His fourth album, All Fly Home, was released in 1978 to further accolades and a second Grammy for Best Jazz Vocalist. It was followed by a string of innovative and original offerings, including 1980’s This Time, and the million-selling Breakin’ Away, which brought him a broader audience and two more Grammy’s with awards for Best Male Pop Vocalist and Best Male Jazz Vocalist.
In 1983 Jarreau was released, followed closely the following year by High Crime. Both albums spawned a string of R&B and pop hits, and further cemented him as an international superstar. Al Jarreau- Live in London, recorded before a SRO crowd at Wembley Arena in 1985, continued to solidify Jarreau’s reputation as a world-class master of both studio and stage. Following the live album, Jarreau teamed with top producer Nile Rodgers for L Is For Lover, which brought some new styles and sounds to the singer’s repertoire.
He continued to top the stateside charts in 1987 and became a weekly guest in America’s living rooms singing the Grammy® nominated theme song for the hit television series Moonlighting.
With hardly time to take a breath, he launched into the recording of the Heart’s Horizon album, which contained the #2 R&B smash “So Good” and earned him another GRAMMY® nomination, this time for Best R&B Album. After touring the globe for nearly two years, he returned to the studio – this time with Narada Michael Walden – to fashion the sound that would launch him into his third decade of music-making. The result was 1992’s Heaven and Earth for which he received his fifth GRAMMY® for Best R&B Vocal Performance. With this, he became one the rare artists to have won GRAMMY’S® in the three categories of jazz, pop, and R&B.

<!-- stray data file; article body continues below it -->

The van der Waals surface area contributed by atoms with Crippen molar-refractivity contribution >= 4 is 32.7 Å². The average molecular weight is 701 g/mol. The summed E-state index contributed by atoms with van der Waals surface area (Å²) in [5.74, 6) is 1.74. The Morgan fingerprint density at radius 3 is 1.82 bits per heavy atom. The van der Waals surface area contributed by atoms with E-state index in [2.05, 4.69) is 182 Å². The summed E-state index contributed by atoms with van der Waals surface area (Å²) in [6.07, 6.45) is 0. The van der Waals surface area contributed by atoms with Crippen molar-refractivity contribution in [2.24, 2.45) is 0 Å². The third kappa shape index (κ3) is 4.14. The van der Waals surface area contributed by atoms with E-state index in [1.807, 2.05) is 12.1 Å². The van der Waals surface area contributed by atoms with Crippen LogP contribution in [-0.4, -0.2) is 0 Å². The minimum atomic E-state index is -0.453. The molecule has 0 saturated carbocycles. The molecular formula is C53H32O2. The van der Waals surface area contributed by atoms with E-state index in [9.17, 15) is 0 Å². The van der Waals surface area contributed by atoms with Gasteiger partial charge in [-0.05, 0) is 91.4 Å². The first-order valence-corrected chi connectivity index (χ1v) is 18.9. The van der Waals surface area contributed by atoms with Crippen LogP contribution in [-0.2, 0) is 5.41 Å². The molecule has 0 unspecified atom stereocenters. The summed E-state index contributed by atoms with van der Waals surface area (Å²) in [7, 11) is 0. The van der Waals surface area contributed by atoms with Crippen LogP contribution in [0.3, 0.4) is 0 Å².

In 1994, Tenderness was released. On this Marcus Miller-produced gem, Jarreau is joined by an all-star cast (David Sanborn, Kathleen Battle, Joe Sample, Steve Gadd, to name a few) to bring us a host of familiar contemporary compositions and to revisit a few Jarreau classics.
1996 brought some exciting career challenges. While on a break from touring, Jarreau accepted a three-month stint on Broadway playing the role of Teen Angel in the hit musical Grease! Other recent credits include guest star appearances on New York Undercover, Touched By An Angel and a national McDonald’s commercial with R&B sensation, Vesta Williams.
In 1999, for the first time, Al Jarreau teamed up with symphony orchestras throughout the U.S. and Europe performing his most popular hits as never heard before as well as some favorites from Broadway and the Classics, which received outstanding review. Al continues to perform symphony shows on a regular basis.
Called “the voice of versatility” by the Chicago Tribune and “one of the world’s greatest natural resources” by the Detroit News, Jarreau added a new chapter to his twenty-five-year recording career with Tomorrow Today (2001), his GRP Records debut. Al Jarreau received his own Star on the “Hollywood Walk of Fame”, in March 2001, commemorating his status as one of the best singers of his generation. After more than 30-years Al Jarreau is undoubtedly one of the greatest performers and innovative vocalists the music world has ever known. Time Magazine called him ‘the greatest jazz singer alive’.